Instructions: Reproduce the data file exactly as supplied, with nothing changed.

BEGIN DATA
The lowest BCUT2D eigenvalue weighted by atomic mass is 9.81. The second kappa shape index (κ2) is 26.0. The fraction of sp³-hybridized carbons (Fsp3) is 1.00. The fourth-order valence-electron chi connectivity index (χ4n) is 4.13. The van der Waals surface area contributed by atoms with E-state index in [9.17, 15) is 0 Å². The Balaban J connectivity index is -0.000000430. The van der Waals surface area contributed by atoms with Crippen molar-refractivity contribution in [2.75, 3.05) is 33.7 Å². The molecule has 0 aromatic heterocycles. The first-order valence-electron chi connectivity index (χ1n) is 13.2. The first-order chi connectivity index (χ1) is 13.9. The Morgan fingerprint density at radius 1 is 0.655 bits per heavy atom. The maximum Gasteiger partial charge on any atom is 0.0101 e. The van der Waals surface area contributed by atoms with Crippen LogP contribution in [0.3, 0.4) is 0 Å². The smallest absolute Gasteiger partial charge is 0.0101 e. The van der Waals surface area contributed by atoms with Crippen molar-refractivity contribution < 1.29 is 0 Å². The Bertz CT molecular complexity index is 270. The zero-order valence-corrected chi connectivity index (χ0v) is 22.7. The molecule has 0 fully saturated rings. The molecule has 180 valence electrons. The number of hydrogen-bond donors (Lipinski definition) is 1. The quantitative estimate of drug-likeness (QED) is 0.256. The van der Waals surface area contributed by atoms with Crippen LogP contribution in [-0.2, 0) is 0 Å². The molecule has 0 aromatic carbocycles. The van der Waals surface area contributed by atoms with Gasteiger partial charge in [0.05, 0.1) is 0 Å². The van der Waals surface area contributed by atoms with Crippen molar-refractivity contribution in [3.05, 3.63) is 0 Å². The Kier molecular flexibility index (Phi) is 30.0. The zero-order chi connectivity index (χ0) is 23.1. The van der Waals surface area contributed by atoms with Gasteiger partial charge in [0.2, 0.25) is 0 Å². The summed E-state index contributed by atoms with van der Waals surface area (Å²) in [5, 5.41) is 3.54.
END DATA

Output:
The lowest BCUT2D eigenvalue weighted by atomic mass is 9.81. The second kappa shape index (κ2) is 26.0. The fraction of sp³-hybridized carbons (Fsp3) is 1.00. The fourth-order valence-electron chi connectivity index (χ4n) is 4.13. The van der Waals surface area contributed by atoms with E-state index in [9.17, 15) is 0 Å². The Balaban J connectivity index is -0.000000430. The van der Waals surface area contributed by atoms with Crippen molar-refractivity contribution in [2.75, 3.05) is 33.7 Å². The molecule has 0 aromatic heterocycles. The first-order valence-electron chi connectivity index (χ1n) is 13.2. The first-order chi connectivity index (χ1) is 13.9. The Morgan fingerprint density at radius 1 is 0.655 bits per heavy atom. The maximum Gasteiger partial charge on any atom is 0.0101 e. The van der Waals surface area contributed by atoms with Crippen LogP contribution in [0.3, 0.4) is 0 Å². The smallest absolute Gasteiger partial charge is 0.0101 e. The van der Waals surface area contributed by atoms with Crippen molar-refractivity contribution < 1.29 is 0 Å². The Bertz CT molecular complexity index is 270. The zero-order valence-corrected chi connectivity index (χ0v) is 22.7. The molecule has 0 fully saturated rings. The molecule has 180 valence electrons. The number of hydrogen-bond donors (Lipinski definition) is 1. The quantitative estimate of drug-likeness (QED) is 0.256. The van der Waals surface area contributed by atoms with Crippen LogP contribution in [-0.2, 0) is 0 Å². The molecule has 0 aromatic carbocycles. The van der Waals surface area contributed by atoms with Gasteiger partial charge in [0.05, 0.1) is 0 Å². The van der Waals surface area contributed by atoms with Crippen molar-refractivity contribution in [3.05, 3.63) is 0 Å². The Kier molecular flexibility index (Phi) is 30.0. The zero-order chi connectivity index (χ0) is 23.1. The van der Waals surface area contributed by atoms with Gasteiger partial charge in [0.2, 0.25) is 0 Å². The summed E-state index contributed by atoms with van der Waals surface area (Å²) in [5, 5.41) is 3.54.